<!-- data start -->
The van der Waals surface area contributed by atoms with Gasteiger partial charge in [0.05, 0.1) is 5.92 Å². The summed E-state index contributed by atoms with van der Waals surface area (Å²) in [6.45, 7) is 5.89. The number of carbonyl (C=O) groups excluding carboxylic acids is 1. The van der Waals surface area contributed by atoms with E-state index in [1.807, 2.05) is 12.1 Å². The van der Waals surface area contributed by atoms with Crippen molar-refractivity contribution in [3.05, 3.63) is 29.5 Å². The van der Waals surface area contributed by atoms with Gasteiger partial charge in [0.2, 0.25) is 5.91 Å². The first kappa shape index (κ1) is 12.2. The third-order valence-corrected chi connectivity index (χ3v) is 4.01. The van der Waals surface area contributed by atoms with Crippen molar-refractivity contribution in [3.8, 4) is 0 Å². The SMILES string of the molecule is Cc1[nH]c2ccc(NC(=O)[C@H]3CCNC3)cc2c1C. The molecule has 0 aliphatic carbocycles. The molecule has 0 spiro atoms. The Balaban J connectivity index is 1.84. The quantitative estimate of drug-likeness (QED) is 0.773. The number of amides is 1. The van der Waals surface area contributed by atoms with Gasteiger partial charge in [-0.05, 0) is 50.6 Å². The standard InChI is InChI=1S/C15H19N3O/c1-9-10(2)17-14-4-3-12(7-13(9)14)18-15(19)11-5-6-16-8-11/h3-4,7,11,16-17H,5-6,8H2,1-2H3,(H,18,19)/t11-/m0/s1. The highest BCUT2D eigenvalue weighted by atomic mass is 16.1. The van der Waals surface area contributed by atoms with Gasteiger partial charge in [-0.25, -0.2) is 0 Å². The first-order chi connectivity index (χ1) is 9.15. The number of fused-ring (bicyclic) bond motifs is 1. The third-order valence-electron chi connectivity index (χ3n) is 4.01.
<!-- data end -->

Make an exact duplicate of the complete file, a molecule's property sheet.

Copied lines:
The van der Waals surface area contributed by atoms with Gasteiger partial charge in [0.05, 0.1) is 5.92 Å². The summed E-state index contributed by atoms with van der Waals surface area (Å²) in [6.45, 7) is 5.89. The number of carbonyl (C=O) groups excluding carboxylic acids is 1. The van der Waals surface area contributed by atoms with E-state index in [1.807, 2.05) is 12.1 Å². The van der Waals surface area contributed by atoms with Crippen molar-refractivity contribution in [3.05, 3.63) is 29.5 Å². The van der Waals surface area contributed by atoms with Gasteiger partial charge in [0.2, 0.25) is 5.91 Å². The first kappa shape index (κ1) is 12.2. The third-order valence-corrected chi connectivity index (χ3v) is 4.01. The van der Waals surface area contributed by atoms with Crippen molar-refractivity contribution in [3.8, 4) is 0 Å². The SMILES string of the molecule is Cc1[nH]c2ccc(NC(=O)[C@H]3CCNC3)cc2c1C. The molecule has 0 aliphatic carbocycles. The molecule has 0 spiro atoms. The Balaban J connectivity index is 1.84. The quantitative estimate of drug-likeness (QED) is 0.773. The number of amides is 1. The van der Waals surface area contributed by atoms with Gasteiger partial charge in [-0.05, 0) is 50.6 Å². The standard InChI is InChI=1S/C15H19N3O/c1-9-10(2)17-14-4-3-12(7-13(9)14)18-15(19)11-5-6-16-8-11/h3-4,7,11,16-17H,5-6,8H2,1-2H3,(H,18,19)/t11-/m0/s1. The highest BCUT2D eigenvalue weighted by atomic mass is 16.1. The van der Waals surface area contributed by atoms with Gasteiger partial charge in [-0.25, -0.2) is 0 Å². The first-order chi connectivity index (χ1) is 9.15. The number of fused-ring (bicyclic) bond motifs is 1. The third-order valence-electron chi connectivity index (χ3n) is 4.01.